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In case you are wondering about workboxes for older kids...

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First, let me clarify. I do not use workboxes to their full extent as described by those who have read the book, etc. However, I was intrigued last year when I saw all the posts and looked into it on the websites and forum posts. I decided to try a simplified, modified version for middle dc (ds) who was starting 6th grade. I used a set of ten rolling drawers that you can purchase at Sam's, Office Depot, etc. Every night I fill his drawers; however, here are some differences from the original recommendation:


I sometimes put more than one thing in a drawer. He simply has too many things for just ten drawers.


Since he is older I will often put the whole week's assignments on a post-it note on the front of a book with a place for him to checkmark.


I use notecards for some subjects. For example, he does TeachingTextbooks and LOF for math so on a notecard I will list each day's assignment like this:

________ Tuesday, 9/14 TT12


________Wednesday, 9/15 Life of Fred 3


________Thursday, 9/16 TT13


An entire week will be listed and the notecard put in a drawer.


For Rosetta Stone I have a sheet for him to record his time. The sheet is kept in a drawer.


If there are library books about his history study that day that I want him to read I put them in a drawer...sometimes the same drawer, sometimes put with other stuff.


Many things (like Rosetta and TT) I know I can go to the computer to see that he did them (and I do check) but having the lists, notecard, etc. in a drawer helps HIM to see what he needs to do.


If there are chores for him to do that day (besides the regular ones) I put them on a notecard and throw them in a drawer.


He can complete his drawers in any order


All his work, books, papers go back in the drawer they came from. At night I change them out (or leave them if they are used again the next day.)


So...this year we started school on a Thursday. I decided that I wouldn't use the drawers the first two days and would just work with him closely so we could talk about each book, assignments, expectations. Bonding. That was the worst decision I made so far this school year. What I hadn't realized (and ds has no learning disabilities, good student, but normal 12 year old boy who would rather be out fishing than inside doing school no matter how fun you make it) is how well that method really worked for him! He likes seeing what he has to do in advance to finish his work. He likes the independence and choice of ordering his day. When he would say, "How much longer til we are done?" I was insulted and then he was overwhelmed when I would say, "I don't know exactly." It was a bad first day. So...Thursday night I somewhat disappointedly filled his workboxes as I had done last year. Friday morning he got up, no complaints, completed all his work, and my disappointment turned into relief and a light bulb at realizing what a difference this made. This is the same kid whose room used to be an absolute disaster on a daily basis until one week when he helped me repaint and redecorate his room with a hunter's theme and he loved the orderliness (even though it had certainly been clean before) and new decorations so much that for over 2 years his room has remained spotless and I have never had to tell him to clean it once. Not.one.time.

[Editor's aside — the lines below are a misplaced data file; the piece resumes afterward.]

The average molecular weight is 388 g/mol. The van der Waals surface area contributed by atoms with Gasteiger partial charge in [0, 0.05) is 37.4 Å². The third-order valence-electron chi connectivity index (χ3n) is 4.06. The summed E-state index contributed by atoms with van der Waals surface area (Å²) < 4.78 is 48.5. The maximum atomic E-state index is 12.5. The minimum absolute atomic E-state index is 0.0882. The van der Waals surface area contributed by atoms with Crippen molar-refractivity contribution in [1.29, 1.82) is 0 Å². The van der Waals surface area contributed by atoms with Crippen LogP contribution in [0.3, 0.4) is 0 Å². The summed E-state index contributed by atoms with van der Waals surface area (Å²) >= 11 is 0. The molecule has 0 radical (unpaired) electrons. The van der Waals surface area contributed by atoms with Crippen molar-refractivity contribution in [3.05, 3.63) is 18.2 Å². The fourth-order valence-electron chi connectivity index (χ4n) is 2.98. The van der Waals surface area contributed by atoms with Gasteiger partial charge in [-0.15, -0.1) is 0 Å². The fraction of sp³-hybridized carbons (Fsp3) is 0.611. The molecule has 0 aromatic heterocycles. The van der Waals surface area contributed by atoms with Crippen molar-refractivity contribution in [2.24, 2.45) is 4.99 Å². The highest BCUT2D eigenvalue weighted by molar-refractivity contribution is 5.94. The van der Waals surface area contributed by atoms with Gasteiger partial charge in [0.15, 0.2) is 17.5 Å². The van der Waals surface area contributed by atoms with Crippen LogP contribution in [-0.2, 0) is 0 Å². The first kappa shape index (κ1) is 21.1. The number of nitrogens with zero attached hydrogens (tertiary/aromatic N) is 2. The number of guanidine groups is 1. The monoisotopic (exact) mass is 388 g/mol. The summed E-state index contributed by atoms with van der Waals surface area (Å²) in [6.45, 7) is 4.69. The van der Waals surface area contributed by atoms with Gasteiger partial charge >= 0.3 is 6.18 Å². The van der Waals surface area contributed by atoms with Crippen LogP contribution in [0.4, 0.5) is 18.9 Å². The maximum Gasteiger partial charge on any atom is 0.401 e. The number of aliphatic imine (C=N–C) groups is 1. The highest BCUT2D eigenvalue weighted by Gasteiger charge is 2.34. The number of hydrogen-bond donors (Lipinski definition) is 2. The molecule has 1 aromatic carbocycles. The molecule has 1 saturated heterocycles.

I should say that before this we weren't exactly too far off from this method as his work was on shelves and I would often give him a list. But something about the individual drawers made his day completely different.


At times I have wondered if putting his work in drawers will actually make him less independent but with the advance assignments on some subjects it is no different than getting college assignments. I have simply given him an organized, compartmentalized way to see his work. Who knows? Maybe he'll choose to keep his college work in drawers! :) Come to think of it...I like drawers, too! :) For younger kids obviously this method is TOO independent but I am doing a similar, much more guided approach with the youngest (K) although I still don't use drawer labels, etc. as the original plan recommended.


So...in case anyone is looking for a way to organize and give more independence to older learners while still tracking and being involved...this method has worked wonders for us and might be worth a try.

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My 5th grader loves it, too, although I attach her weekly list to the front of a file box and fill the box with everything she'll need that week. She loves the clarity of what's expected of her. My 3rd grade dd uses the same method and does very well. Last year I loaded each day and used tags. This way is far less work for me. They check boxes on their lists when they complete an assignment.


My first grader does better with the original concept of workboxes.

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I started this with ds when he was 12 or 13. He was so happy. I do see him with the drawers in college too. lol Good idea about the chores. I'm going to add in a card for chores , music practice, thank you notes, etc. He's starting highschool so we have time to work from this system to him organizing his own by college.

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